Monday 19 February 2018

Exchange of ideas leads to a new take on Joyce

George Boyle, architect and founder of Fumbally Exchange, with President Higgins
George Boyle, architect and founder of Fumbally Exchange, with President Higgins
Allison Bray

Allison Bray

A START-UP literary publisher owes its success to a grassroots business collaboration that took off at the height of the recession.

This summer Tramp Press will celebrates its biggest launch yet, with the publication of 'The Dubliners 100' – which features a modern take on James Joyce's 'The Dubliners' classic collection of 15 short stories about the capital that was first published in 1914.

Pat McCabe, author of 'The Butcher Boy' and 'Breakfast on Pluto', John Boyne, author of 'The Boy in the Striped Pyjamas', and Paul Murray, who wrote 'Skippy Dies', are among the Irish writers who will be contributing to a modern version of the Joyce classic to celebrate its centenary.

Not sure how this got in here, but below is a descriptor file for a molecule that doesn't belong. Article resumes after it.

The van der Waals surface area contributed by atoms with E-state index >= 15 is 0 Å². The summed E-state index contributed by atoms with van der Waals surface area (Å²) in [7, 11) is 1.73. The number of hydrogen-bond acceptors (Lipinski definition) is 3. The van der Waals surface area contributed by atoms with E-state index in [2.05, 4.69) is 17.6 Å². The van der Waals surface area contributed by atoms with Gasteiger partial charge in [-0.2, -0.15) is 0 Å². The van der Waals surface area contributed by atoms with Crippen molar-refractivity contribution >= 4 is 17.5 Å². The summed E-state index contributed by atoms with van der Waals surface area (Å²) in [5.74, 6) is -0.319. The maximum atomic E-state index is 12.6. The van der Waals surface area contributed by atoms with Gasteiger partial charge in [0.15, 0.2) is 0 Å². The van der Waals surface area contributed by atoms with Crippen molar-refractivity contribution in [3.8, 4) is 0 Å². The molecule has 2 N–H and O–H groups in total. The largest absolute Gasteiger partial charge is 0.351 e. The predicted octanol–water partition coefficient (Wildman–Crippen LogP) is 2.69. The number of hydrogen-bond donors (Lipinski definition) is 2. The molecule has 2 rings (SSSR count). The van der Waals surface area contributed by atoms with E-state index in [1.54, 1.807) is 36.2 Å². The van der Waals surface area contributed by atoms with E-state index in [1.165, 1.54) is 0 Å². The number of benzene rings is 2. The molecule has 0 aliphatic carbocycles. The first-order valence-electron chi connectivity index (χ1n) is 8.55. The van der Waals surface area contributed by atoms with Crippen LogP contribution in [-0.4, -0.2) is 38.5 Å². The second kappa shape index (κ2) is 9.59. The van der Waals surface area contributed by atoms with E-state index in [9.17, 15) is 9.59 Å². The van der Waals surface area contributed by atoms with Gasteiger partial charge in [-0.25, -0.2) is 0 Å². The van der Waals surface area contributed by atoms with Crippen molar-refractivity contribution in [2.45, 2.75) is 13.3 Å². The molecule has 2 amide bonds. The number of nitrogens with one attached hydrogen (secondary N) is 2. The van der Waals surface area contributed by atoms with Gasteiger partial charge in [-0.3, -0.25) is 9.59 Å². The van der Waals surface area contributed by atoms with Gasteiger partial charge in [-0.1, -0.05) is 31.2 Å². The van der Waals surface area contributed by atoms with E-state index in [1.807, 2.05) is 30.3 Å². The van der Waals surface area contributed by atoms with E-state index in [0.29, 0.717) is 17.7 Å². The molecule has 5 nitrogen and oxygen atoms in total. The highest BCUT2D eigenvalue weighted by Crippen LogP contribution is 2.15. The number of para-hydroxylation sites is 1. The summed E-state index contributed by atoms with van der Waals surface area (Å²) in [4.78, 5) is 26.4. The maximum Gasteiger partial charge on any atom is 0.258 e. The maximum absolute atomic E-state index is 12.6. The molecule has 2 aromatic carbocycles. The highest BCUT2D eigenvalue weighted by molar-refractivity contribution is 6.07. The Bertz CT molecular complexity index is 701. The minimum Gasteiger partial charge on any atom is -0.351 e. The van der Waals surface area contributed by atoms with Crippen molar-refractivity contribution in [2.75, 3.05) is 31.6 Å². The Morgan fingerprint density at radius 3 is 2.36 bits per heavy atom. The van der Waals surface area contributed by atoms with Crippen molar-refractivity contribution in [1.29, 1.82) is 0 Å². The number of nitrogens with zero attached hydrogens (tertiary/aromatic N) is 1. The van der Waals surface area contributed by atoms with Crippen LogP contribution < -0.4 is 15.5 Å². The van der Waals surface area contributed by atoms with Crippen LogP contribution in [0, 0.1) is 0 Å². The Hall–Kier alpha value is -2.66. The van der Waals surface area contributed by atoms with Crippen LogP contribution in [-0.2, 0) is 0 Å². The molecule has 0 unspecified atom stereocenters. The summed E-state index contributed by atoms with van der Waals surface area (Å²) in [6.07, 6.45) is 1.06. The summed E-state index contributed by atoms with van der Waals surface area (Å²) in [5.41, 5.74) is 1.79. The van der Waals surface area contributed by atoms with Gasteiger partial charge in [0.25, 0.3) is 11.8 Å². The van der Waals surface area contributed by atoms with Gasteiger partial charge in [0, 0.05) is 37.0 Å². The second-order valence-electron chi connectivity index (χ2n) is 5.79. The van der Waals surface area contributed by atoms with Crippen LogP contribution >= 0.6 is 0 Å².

Tramp Press is among 158 entrepreneurs and creative and media enterprises mainly based at the new office of Dublin's flagship Fumbally Exchange HQ on Dame Lane, that was officially launched by President Higgins yesterday.

Its co-founders, Lisa Coen and Sarah Davis-Goff – who met while working at Dublin's Lilliput Press – launched what they billed as 'Ireland's newest independent publishing company' from the former Eircom building last year.

Along with other creative business people, they were able to take advantage of its low-cost office space in order to set up shop.

The exchange, which was founded by architect George Boyle in 2010, has a membership of 157 small creative businesses and entrepreneurs.


The President, who toured the facility yesterday, said he was very impressed with how they "courageously fought back, often against very challenging odds," to launch their own businesses.

"As President of Ireland, I have been inspired, moved and indeed astonished by the resilience based on sheer will of so many of our people to transcend anger, rightly felt frustration or despair, and muster an ability to draw on a shared strength as they move forward with determination to craft a new and better future," he said.

Irish Independent

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